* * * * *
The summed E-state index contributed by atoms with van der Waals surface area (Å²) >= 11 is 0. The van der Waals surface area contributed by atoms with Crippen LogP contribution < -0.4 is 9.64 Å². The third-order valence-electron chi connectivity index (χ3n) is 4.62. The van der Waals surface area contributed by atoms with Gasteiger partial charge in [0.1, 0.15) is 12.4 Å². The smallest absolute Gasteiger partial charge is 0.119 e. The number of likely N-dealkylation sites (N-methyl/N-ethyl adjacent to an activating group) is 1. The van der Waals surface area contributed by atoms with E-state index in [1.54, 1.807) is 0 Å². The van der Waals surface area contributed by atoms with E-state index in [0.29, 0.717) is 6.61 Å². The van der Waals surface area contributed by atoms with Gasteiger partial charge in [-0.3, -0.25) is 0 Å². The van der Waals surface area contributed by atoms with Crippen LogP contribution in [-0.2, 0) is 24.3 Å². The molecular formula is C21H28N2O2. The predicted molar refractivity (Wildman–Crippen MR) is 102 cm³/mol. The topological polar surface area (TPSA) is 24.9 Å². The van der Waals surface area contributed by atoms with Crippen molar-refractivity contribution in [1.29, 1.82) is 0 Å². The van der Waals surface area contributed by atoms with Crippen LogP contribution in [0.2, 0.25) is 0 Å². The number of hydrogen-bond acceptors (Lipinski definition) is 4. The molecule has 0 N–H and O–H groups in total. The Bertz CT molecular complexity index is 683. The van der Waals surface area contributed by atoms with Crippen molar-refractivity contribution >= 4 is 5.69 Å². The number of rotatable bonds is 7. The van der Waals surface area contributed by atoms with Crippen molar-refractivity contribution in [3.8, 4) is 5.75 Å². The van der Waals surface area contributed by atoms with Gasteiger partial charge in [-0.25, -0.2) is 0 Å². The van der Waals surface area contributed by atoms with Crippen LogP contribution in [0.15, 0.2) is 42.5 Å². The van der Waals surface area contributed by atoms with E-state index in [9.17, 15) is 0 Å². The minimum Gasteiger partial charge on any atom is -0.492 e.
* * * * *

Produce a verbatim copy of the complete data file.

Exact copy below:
The summed E-state index contributed by atoms with van der Waals surface area (Å²) >= 11 is 0. The van der Waals surface area contributed by atoms with Crippen LogP contribution < -0.4 is 9.64 Å². The third-order valence-electron chi connectivity index (χ3n) is 4.62. The van der Waals surface area contributed by atoms with Gasteiger partial charge in [0.1, 0.15) is 12.4 Å². The smallest absolute Gasteiger partial charge is 0.119 e. The number of likely N-dealkylation sites (N-methyl/N-ethyl adjacent to an activating group) is 1. The van der Waals surface area contributed by atoms with E-state index in [1.54, 1.807) is 0 Å². The van der Waals surface area contributed by atoms with E-state index in [0.29, 0.717) is 6.61 Å². The van der Waals surface area contributed by atoms with Gasteiger partial charge in [-0.3, -0.25) is 0 Å². The van der Waals surface area contributed by atoms with Crippen LogP contribution in [-0.2, 0) is 24.3 Å². The molecular formula is C21H28N2O2. The predicted molar refractivity (Wildman–Crippen MR) is 102 cm³/mol. The topological polar surface area (TPSA) is 24.9 Å². The van der Waals surface area contributed by atoms with Crippen molar-refractivity contribution in [1.29, 1.82) is 0 Å². The van der Waals surface area contributed by atoms with Crippen LogP contribution in [0.2, 0.25) is 0 Å². The number of hydrogen-bond acceptors (Lipinski definition) is 4. The molecule has 0 N–H and O–H groups in total. The Bertz CT molecular complexity index is 683. The van der Waals surface area contributed by atoms with Crippen molar-refractivity contribution >= 4 is 5.69 Å². The number of rotatable bonds is 7. The van der Waals surface area contributed by atoms with Crippen molar-refractivity contribution in [3.8, 4) is 5.75 Å². The van der Waals surface area contributed by atoms with Gasteiger partial charge in [-0.25, -0.2) is 0 Å². The van der Waals surface area contributed by atoms with Crippen LogP contribution in [0.15, 0.2) is 42.5 Å². The van der Waals surface area contributed by atoms with E-state index in [9.17, 15) is 0 Å². The minimum Gasteiger partial charge on any atom is -0.492 e.